I am a figure on a Monet canvas, my world exists at the whim of the Master’s brush.
Beneath my feet an ocean of oil colours swirl and foam in pale lilacs and cornflower blues, shifting with tidal sways, the painted waves lapping at my feet. To my right a woman walks through a field of golden grasses, her parasol spilling its green light onto her throat while the breeze catches her pale blue scarf and swirls it in a waltz behind her. To my left lie the water lilies, their violet and sapphire hues flooding the room as the walls, floor and ceiling rush in a tide of brush strokes and crescendo to the sound of Debussy’s Clair de Lune.
I feel a sense of overwhelming joy and my eyes fill with tears as the unbearable beauty of my surroundings engulfs me.
On a hill top vantage point below which lies the town of Arles and the white horses, flamingoes and small black bulls of the Camargue, stands the picturesque village of Les Baux de Provence. Once the seat of power of the Baux family dynasty, the village’s once proud fortress was built from limestone extracted from quarries at the foothills of the village and today stands in magnificent ruins above the plateau. From its crumbling walls, streets run down the hillside like rivulets of gold; the pale faces of 16th and 17th houses and churches burnishing in the sunset.
Winding up to Les Baux, our first glimpse of the famous Carrières du Val L’Enfer took us aback. Pale pumice peaks warped against a vivid blue sky like ghosts from a Dalí canvas commissioned by the Gods. Quarried for thousands of years, the limestone rocks were used by the Romans to construct the town of Arles just 15km away and to rebuild the town of Glanum whose ruins lie outside St Remy de Provence a few kilometres north of the village.
With the discovery of a red rock rich in aluminium and named bauxite after the area, the quarry workings were extensive and continued up until 1935, creating colossal rock vaults stretching deep into the hillside in a series of chambers, said to have been the inspiration for Dante’s Divine Comedy. In 1959 the film director Jean Cocteau set the final part of his Orpheus Trilogy within them and in 1977 Albert Plécy, editor of Le Parisien, opened the Cathedral of Images in which he projected images of the world’s greatest art onto the quarry walls accompanied by state of the art surround sound.
Today that concept has been taken to even greater levels by Culturespaces who use 70 video projectors to turn 7000 square metres of stone walls, floor and ceiling into a canvas and to surround it with 3D sound. Overlapping and interlacing walls give the vaults a three dimensional quality which allows different projections to sit side by side and to interact with one another.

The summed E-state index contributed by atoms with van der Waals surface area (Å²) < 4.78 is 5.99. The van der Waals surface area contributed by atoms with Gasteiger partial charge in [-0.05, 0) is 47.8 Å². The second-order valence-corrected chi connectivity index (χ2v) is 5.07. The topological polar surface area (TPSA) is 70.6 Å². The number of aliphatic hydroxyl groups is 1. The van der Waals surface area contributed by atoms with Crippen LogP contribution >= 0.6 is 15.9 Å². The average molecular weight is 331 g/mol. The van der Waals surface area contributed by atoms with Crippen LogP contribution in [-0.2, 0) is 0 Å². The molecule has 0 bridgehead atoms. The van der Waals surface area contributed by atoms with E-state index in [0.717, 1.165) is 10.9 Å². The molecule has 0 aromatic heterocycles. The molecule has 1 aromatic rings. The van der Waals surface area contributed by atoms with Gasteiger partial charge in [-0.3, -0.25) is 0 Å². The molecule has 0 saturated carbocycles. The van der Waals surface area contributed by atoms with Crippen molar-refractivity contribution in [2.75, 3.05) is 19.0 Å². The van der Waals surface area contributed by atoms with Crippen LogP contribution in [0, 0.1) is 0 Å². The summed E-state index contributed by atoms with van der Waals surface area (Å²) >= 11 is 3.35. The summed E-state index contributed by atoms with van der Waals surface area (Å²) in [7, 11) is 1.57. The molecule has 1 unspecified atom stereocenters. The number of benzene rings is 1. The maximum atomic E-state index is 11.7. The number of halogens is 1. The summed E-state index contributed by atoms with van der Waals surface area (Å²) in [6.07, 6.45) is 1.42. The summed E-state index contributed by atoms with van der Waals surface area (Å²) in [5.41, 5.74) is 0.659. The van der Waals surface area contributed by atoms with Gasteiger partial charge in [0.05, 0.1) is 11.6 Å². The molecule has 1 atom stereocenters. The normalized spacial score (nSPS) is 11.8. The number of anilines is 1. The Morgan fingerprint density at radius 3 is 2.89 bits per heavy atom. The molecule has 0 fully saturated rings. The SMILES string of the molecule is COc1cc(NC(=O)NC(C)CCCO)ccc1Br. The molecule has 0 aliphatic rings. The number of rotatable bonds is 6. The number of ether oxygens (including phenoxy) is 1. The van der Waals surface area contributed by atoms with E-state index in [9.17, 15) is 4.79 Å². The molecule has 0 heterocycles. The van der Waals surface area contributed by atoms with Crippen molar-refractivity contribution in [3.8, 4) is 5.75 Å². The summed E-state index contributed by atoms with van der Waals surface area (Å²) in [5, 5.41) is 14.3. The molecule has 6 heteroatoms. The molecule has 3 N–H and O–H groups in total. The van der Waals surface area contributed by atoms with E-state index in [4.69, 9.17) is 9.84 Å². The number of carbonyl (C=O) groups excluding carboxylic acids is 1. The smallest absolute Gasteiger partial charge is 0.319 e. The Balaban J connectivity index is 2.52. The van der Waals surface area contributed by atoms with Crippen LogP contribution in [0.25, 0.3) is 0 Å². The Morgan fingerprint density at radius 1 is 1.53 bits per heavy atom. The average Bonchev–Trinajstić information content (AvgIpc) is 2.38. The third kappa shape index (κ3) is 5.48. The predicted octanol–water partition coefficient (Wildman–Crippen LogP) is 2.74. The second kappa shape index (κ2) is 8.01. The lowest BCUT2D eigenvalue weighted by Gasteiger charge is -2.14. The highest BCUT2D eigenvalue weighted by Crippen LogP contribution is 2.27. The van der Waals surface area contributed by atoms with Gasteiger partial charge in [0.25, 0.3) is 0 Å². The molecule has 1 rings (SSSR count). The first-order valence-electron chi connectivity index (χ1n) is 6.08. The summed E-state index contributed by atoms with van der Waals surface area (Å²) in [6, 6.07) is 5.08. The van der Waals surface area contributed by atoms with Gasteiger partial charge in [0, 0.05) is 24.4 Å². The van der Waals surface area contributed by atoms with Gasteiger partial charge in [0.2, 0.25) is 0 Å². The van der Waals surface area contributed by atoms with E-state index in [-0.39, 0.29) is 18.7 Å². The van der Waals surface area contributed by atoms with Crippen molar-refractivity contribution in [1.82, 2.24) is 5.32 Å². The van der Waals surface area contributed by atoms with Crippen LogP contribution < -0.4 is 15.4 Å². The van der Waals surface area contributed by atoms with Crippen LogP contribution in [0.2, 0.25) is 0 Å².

Despite seeing images from the Lumières before going, nothing could have prepared me for the moment when I opened the door to step inside an Impressionist canvas. For 45 minutes I was totally immersed in an ethereal world of beauty created by Monet, Renoir, Matisse, Bonnard and Chagall, set to the music of Debussy, Ravel, Luca Longobardi and Gershwin. It was one of the most emotive and simply sublime travel experiences I have ever had.
Carrières de Lumières, Route de Maillane, Les Baux-de-Provence; open every day 9.30am-7pm summer, 10am-6pm winter; admission €9.50; children (7-17yrs), unemployed, teachers & students €7.50; you can buy a dual ticket to also visit the Château des Baux-de-Provence for €16/€12.50 respectively. The show takes around 45 minutes and is on a continual loop so you can arrive any time. The temperature within the quarry is considerably cooler than outside in spring and summer so wear something warm.
Monet, Renoir… Chagall – Journeys Around The Mediterranean runs until 5th January 2014. Summer 2014 will feature Klimt and The Viennese Artists – A Century of Gold and Colours.
Andrea (Andy) Montgomery is a freelance travel writer and co-owner of Buzz Trips and The Real Tenerife series of travel websites. Published in The Telegraph, The Independent, Wexas Traveller, Thomas Cook Travel Magazine, EasyJet Traveller Magazine, you can read her latest content on Google+